Poem of the Week
By: Peter Green
The ice floe groans and cracks
in the cold Antarctic sunshine
and plunges clamorously into the sea.
On the whitened beaches
seals lounge in langour
and penguins call out in discordant tones
for their offspring to emerge bedraggled
from the sea and waddle over
to their protective chests.
During the day, scientists emerge
bleary-eyed from their stations
like squirrels awakened from a long hibernation;
take precise measurements of sea levels
and dart back into their sanctuaries
as the brief golden light of the morning
fuses with the green whiteness of the ice:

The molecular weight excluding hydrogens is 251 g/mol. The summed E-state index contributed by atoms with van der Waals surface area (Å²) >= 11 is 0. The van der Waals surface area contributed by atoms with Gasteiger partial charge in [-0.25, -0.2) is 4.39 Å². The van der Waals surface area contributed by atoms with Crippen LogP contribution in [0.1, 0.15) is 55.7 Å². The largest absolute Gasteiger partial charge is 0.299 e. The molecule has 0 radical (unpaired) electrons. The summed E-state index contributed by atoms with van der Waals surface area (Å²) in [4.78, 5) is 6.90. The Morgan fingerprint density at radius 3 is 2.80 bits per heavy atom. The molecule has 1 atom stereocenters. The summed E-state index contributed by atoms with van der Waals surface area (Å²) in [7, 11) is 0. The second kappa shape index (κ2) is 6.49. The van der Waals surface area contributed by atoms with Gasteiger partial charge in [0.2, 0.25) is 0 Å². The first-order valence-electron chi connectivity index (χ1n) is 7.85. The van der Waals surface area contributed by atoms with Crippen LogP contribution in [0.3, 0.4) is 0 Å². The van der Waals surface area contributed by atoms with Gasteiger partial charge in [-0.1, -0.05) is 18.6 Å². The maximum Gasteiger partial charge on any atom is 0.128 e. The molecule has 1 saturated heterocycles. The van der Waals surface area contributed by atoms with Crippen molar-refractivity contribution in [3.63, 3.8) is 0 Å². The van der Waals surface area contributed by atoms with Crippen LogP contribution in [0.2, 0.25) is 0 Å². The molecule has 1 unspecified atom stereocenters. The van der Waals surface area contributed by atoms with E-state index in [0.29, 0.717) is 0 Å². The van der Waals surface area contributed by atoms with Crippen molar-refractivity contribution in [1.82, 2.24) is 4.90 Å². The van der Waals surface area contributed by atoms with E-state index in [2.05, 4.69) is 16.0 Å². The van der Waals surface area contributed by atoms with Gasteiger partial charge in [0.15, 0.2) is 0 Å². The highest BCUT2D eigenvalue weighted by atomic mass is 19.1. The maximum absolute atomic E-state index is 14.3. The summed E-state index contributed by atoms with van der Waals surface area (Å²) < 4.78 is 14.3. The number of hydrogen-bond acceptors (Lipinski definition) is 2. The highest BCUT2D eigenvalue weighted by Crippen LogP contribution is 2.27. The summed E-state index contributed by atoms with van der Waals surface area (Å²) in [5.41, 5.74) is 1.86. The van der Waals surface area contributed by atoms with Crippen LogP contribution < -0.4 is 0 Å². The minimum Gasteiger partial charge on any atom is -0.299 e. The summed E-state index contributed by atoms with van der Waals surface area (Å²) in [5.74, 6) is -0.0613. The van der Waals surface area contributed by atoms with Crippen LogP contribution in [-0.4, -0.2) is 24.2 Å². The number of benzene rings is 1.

creating an ethereal luminescence.
With the dying of the light, people scarmble for shelter
as the sky turns lilac at first
and then a charcoal black.
The gulls wheel away to the distant horizon
and silence and solitude envelop the landscape.
Absolute nothingness permeates...
Footnote: Peter Green is an author from Scotland, currently he lives in Botswana. His poem Antarctica is neatly woven, descriptive poetry. Nowadays descriptive poetry has slipped in the backyard. Here we see Peter’s pen slicing the ice foe, bringing the visceral and dulcet beauty of Antarctica to the surface.